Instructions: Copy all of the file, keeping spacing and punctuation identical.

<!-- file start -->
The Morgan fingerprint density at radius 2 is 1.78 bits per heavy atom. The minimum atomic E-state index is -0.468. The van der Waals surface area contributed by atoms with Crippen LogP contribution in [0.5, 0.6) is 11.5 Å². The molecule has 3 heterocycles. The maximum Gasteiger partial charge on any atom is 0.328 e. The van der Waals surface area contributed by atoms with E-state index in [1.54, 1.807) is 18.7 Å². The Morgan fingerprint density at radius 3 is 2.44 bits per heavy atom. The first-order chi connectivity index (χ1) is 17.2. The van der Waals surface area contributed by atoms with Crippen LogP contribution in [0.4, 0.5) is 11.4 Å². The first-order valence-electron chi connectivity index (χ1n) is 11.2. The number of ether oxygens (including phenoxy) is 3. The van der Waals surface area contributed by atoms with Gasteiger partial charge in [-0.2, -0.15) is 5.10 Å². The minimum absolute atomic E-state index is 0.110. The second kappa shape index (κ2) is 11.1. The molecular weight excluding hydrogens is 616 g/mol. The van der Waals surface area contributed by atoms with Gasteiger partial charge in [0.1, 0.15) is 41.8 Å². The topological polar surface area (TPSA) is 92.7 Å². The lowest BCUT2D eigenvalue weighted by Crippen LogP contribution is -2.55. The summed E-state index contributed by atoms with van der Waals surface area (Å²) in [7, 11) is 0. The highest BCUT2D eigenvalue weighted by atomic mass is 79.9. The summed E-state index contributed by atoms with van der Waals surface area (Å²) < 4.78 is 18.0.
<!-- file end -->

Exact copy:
The Morgan fingerprint density at radius 2 is 1.78 bits per heavy atom. The minimum atomic E-state index is -0.468. The van der Waals surface area contributed by atoms with Crippen LogP contribution in [0.5, 0.6) is 11.5 Å². The molecule has 3 heterocycles. The maximum Gasteiger partial charge on any atom is 0.328 e. The van der Waals surface area contributed by atoms with E-state index in [1.54, 1.807) is 18.7 Å². The Morgan fingerprint density at radius 3 is 2.44 bits per heavy atom. The first-order chi connectivity index (χ1) is 17.2. The van der Waals surface area contributed by atoms with Crippen LogP contribution in [0.4, 0.5) is 11.4 Å². The first-order valence-electron chi connectivity index (χ1n) is 11.2. The number of ether oxygens (including phenoxy) is 3. The van der Waals surface area contributed by atoms with Gasteiger partial charge in [-0.2, -0.15) is 5.10 Å². The minimum absolute atomic E-state index is 0.110. The second kappa shape index (κ2) is 11.1. The molecular weight excluding hydrogens is 616 g/mol. The van der Waals surface area contributed by atoms with Gasteiger partial charge in [0.1, 0.15) is 41.8 Å². The topological polar surface area (TPSA) is 92.7 Å². The lowest BCUT2D eigenvalue weighted by Crippen LogP contribution is -2.55. The summed E-state index contributed by atoms with van der Waals surface area (Å²) in [7, 11) is 0. The highest BCUT2D eigenvalue weighted by atomic mass is 79.9. The summed E-state index contributed by atoms with van der Waals surface area (Å²) < 4.78 is 18.0.